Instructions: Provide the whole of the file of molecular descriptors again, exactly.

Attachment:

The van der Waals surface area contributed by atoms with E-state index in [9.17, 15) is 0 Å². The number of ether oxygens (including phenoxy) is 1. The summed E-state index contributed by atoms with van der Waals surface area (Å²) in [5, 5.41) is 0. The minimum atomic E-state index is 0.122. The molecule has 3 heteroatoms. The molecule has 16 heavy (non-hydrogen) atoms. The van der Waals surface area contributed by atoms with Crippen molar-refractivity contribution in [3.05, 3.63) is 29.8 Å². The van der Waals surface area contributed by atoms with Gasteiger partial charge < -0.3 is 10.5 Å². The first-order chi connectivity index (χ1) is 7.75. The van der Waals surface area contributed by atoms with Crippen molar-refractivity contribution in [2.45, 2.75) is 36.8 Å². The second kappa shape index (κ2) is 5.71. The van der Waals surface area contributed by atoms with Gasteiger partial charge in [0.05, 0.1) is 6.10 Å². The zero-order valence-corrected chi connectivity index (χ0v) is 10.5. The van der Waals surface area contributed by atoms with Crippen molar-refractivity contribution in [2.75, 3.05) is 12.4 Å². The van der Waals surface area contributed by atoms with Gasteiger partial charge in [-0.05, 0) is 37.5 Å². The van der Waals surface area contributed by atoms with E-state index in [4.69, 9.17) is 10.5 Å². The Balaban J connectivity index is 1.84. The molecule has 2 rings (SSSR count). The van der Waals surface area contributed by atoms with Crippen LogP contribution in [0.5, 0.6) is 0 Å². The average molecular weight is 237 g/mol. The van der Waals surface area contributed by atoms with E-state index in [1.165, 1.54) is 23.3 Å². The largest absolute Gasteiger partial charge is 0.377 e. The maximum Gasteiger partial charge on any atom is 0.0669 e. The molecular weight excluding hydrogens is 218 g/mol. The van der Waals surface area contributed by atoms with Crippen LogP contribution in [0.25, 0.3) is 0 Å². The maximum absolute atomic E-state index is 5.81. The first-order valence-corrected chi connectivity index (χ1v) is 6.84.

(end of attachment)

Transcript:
The van der Waals surface area contributed by atoms with E-state index in [9.17, 15) is 0 Å². The number of ether oxygens (including phenoxy) is 1. The summed E-state index contributed by atoms with van der Waals surface area (Å²) in [5, 5.41) is 0. The minimum atomic E-state index is 0.122. The molecule has 3 heteroatoms. The molecule has 16 heavy (non-hydrogen) atoms. The van der Waals surface area contributed by atoms with Crippen molar-refractivity contribution in [3.05, 3.63) is 29.8 Å². The van der Waals surface area contributed by atoms with Gasteiger partial charge < -0.3 is 10.5 Å². The first-order chi connectivity index (χ1) is 7.75. The van der Waals surface area contributed by atoms with Crippen molar-refractivity contribution in [2.45, 2.75) is 36.8 Å². The second kappa shape index (κ2) is 5.71. The van der Waals surface area contributed by atoms with Gasteiger partial charge in [0.05, 0.1) is 6.10 Å². The zero-order valence-corrected chi connectivity index (χ0v) is 10.5. The van der Waals surface area contributed by atoms with Crippen molar-refractivity contribution in [2.75, 3.05) is 12.4 Å². The van der Waals surface area contributed by atoms with Gasteiger partial charge in [-0.05, 0) is 37.5 Å². The van der Waals surface area contributed by atoms with E-state index in [4.69, 9.17) is 10.5 Å². The Balaban J connectivity index is 1.84. The molecule has 2 rings (SSSR count). The van der Waals surface area contributed by atoms with Crippen LogP contribution in [0.5, 0.6) is 0 Å². The average molecular weight is 237 g/mol. The van der Waals surface area contributed by atoms with E-state index in [1.165, 1.54) is 23.3 Å². The largest absolute Gasteiger partial charge is 0.377 e. The maximum Gasteiger partial charge on any atom is 0.0669 e. The molecular weight excluding hydrogens is 218 g/mol. The van der Waals surface area contributed by atoms with Crippen LogP contribution in [0.25, 0.3) is 0 Å². The maximum absolute atomic E-state index is 5.81. The first-order valence-corrected chi connectivity index (χ1v) is 6.84.